residential natural gas prices
Not long ago, the market was laboring under expectations that the NYMEX futures contract for natural gas would remain at around $3 per 1,000 cubic feet (or million BTUs).
The pundits were proclaiming that a surplus of shale gas, over production, and historic storage surpluses translated into long-term discounts in natural gas prices.
Last year's historically warm winter over much of the U.S. had not helped the price either.
While this year the weather is more seasonal, there are other factors in the price rise. For the investor this means there will be plays developing in specific areas that were simply nonexistent six months ago.
Make no mistake, we are not about to go back up to the $12 plus levels experienced a few years ago. Those days may be gone forever - one of the tangible impacts of the unconventional gas revolution (shale, tight, coal bed methane). There will still be volatility in this sector as the ongoing balance between extraction potential and well counts works itself out.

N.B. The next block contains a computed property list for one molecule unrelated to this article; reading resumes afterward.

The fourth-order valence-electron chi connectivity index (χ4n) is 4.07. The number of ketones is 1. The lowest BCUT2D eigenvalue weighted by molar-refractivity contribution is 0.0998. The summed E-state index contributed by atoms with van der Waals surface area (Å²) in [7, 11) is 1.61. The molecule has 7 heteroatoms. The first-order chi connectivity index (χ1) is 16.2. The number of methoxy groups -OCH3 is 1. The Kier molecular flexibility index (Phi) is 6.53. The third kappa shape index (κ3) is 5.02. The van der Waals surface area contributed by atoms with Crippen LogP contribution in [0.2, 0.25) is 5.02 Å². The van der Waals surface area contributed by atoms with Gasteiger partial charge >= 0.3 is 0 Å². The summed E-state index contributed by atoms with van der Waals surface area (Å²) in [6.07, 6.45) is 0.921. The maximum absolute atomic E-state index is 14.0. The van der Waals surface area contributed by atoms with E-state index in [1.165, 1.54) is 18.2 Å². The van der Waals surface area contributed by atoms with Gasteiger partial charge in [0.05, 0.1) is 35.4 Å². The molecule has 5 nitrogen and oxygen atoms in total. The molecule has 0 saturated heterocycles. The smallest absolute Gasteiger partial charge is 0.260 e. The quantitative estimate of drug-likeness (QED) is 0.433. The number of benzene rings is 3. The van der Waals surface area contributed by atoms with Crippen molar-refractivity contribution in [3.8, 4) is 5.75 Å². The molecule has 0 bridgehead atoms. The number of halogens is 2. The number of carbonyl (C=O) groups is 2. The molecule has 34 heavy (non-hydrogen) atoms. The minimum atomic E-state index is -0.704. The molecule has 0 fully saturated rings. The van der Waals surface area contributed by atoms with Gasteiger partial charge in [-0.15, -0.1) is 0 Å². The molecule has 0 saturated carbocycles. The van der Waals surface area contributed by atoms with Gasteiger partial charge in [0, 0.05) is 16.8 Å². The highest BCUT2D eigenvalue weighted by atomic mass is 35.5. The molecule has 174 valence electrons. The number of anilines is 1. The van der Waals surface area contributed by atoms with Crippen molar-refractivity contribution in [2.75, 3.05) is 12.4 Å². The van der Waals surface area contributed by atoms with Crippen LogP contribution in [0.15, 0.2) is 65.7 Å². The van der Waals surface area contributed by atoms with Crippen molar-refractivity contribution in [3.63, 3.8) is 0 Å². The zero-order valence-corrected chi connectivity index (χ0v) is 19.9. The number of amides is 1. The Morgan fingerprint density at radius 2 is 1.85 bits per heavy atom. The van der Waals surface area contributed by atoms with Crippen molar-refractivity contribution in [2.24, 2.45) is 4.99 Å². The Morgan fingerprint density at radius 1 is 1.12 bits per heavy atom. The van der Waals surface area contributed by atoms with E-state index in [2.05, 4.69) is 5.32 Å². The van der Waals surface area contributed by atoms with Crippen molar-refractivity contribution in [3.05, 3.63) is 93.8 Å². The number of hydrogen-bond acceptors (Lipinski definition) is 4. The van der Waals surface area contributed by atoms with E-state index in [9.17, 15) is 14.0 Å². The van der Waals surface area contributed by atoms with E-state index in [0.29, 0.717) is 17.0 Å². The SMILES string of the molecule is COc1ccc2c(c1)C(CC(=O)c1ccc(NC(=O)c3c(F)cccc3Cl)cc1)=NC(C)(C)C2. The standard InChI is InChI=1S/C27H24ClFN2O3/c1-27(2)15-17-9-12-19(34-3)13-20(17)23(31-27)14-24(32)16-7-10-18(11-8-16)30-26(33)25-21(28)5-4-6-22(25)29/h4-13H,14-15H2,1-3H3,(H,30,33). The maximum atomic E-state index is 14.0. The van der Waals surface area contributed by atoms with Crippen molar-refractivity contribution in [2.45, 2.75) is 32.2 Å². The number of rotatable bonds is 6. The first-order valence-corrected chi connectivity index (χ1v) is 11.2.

But we are likely to move into a manageable pricing dynamic.
And that means for investing in gas - with apologies to Sherlock Holmes - the game's afoot!
Cheap Natural Gas Prices Give Hope to this U.S. Industry
While natural gas prices are up 50% from their 2011 lows below $2 per 1,000 cubic feet (million BTUs), they're still cheap at just over $3.
Lower-priced natural gas has helped a number of industries, like chemicals and utilities, cut costs, as Money Morning Global Energy Strategist Dr. Kent Moors pointed out in his 2013 natural gas price outlook.
Now there's another U.S. industry that hopes cheap natural gas can revive its flagging performance.
I'm talking about steel.
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